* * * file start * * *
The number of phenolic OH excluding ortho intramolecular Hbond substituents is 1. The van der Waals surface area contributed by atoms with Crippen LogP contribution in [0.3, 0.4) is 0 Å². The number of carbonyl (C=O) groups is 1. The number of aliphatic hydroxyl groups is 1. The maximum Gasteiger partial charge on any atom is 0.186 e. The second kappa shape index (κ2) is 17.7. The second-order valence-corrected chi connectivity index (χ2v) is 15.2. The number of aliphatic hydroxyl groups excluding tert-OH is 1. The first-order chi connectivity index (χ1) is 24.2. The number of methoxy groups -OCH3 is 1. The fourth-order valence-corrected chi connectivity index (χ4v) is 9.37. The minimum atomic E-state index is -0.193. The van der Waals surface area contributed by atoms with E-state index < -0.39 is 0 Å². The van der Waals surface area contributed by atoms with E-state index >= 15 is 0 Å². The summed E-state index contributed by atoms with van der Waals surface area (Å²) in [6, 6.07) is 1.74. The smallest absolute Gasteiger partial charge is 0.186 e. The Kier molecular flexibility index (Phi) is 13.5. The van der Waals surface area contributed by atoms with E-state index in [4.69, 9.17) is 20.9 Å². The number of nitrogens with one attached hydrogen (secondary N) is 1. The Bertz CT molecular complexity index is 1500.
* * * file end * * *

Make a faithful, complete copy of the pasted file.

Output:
The number of phenolic OH excluding ortho intramolecular Hbond substituents is 1. The van der Waals surface area contributed by atoms with Crippen LogP contribution in [0.3, 0.4) is 0 Å². The number of carbonyl (C=O) groups is 1. The number of aliphatic hydroxyl groups is 1. The maximum Gasteiger partial charge on any atom is 0.186 e. The second kappa shape index (κ2) is 17.7. The second-order valence-corrected chi connectivity index (χ2v) is 15.2. The number of aliphatic hydroxyl groups excluding tert-OH is 1. The first-order chi connectivity index (χ1) is 24.2. The number of methoxy groups -OCH3 is 1. The fourth-order valence-corrected chi connectivity index (χ4v) is 9.37. The minimum atomic E-state index is -0.193. The van der Waals surface area contributed by atoms with E-state index < -0.39 is 0 Å². The van der Waals surface area contributed by atoms with E-state index >= 15 is 0 Å². The summed E-state index contributed by atoms with van der Waals surface area (Å²) in [6, 6.07) is 1.74. The smallest absolute Gasteiger partial charge is 0.186 e. The Kier molecular flexibility index (Phi) is 13.5. The van der Waals surface area contributed by atoms with E-state index in [4.69, 9.17) is 20.9 Å². The number of nitrogens with one attached hydrogen (secondary N) is 1. The Bertz CT molecular complexity index is 1500.